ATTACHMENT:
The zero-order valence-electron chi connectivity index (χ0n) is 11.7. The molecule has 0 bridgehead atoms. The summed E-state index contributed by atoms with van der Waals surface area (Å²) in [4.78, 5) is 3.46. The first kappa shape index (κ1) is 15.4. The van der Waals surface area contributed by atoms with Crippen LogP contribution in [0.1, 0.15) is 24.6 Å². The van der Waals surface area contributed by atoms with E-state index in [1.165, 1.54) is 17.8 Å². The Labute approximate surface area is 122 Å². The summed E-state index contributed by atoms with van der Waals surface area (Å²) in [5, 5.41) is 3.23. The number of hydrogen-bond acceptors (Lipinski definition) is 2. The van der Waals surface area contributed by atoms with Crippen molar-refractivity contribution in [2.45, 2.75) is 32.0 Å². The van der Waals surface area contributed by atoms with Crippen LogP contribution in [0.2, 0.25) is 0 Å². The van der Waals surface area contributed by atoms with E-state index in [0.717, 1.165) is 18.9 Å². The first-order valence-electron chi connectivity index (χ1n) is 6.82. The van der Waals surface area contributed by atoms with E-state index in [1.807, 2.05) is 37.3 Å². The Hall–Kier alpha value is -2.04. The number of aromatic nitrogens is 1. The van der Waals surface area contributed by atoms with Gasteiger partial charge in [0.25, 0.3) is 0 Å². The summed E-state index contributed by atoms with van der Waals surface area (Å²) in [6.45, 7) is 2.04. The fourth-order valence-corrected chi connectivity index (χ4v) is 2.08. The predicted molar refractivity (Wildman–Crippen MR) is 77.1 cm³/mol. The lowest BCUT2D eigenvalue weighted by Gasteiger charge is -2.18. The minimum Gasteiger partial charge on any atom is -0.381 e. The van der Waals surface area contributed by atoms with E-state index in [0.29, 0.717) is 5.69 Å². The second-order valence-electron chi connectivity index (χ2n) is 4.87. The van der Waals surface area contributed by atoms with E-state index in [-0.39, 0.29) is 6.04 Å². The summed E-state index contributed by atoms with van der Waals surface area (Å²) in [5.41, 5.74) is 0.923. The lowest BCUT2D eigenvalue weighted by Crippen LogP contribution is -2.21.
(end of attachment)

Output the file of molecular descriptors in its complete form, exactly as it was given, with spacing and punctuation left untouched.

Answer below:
The zero-order valence-electron chi connectivity index (χ0n) is 11.7. The molecule has 0 bridgehead atoms. The summed E-state index contributed by atoms with van der Waals surface area (Å²) in [4.78, 5) is 3.46. The first kappa shape index (κ1) is 15.4. The van der Waals surface area contributed by atoms with Crippen LogP contribution in [0.1, 0.15) is 24.6 Å². The van der Waals surface area contributed by atoms with E-state index in [1.165, 1.54) is 17.8 Å². The Labute approximate surface area is 122 Å². The summed E-state index contributed by atoms with van der Waals surface area (Å²) in [5, 5.41) is 3.23. The number of hydrogen-bond acceptors (Lipinski definition) is 2. The van der Waals surface area contributed by atoms with Crippen molar-refractivity contribution in [2.45, 2.75) is 32.0 Å². The van der Waals surface area contributed by atoms with Crippen LogP contribution in [0.2, 0.25) is 0 Å². The van der Waals surface area contributed by atoms with E-state index in [0.717, 1.165) is 18.9 Å². The first-order valence-electron chi connectivity index (χ1n) is 6.82. The van der Waals surface area contributed by atoms with E-state index in [1.807, 2.05) is 37.3 Å². The Hall–Kier alpha value is -2.04. The number of aromatic nitrogens is 1. The van der Waals surface area contributed by atoms with Gasteiger partial charge in [0.25, 0.3) is 0 Å². The summed E-state index contributed by atoms with van der Waals surface area (Å²) in [6.45, 7) is 2.04. The fourth-order valence-corrected chi connectivity index (χ4v) is 2.08. The predicted molar refractivity (Wildman–Crippen MR) is 77.1 cm³/mol. The lowest BCUT2D eigenvalue weighted by Gasteiger charge is -2.18. The minimum Gasteiger partial charge on any atom is -0.381 e. The van der Waals surface area contributed by atoms with E-state index in [0.29, 0.717) is 5.69 Å². The second-order valence-electron chi connectivity index (χ2n) is 4.87. The van der Waals surface area contributed by atoms with E-state index in [-0.39, 0.29) is 6.04 Å². The summed E-state index contributed by atoms with van der Waals surface area (Å²) in [5.41, 5.74) is 0.923. The lowest BCUT2D eigenvalue weighted by Crippen LogP contribution is -2.21.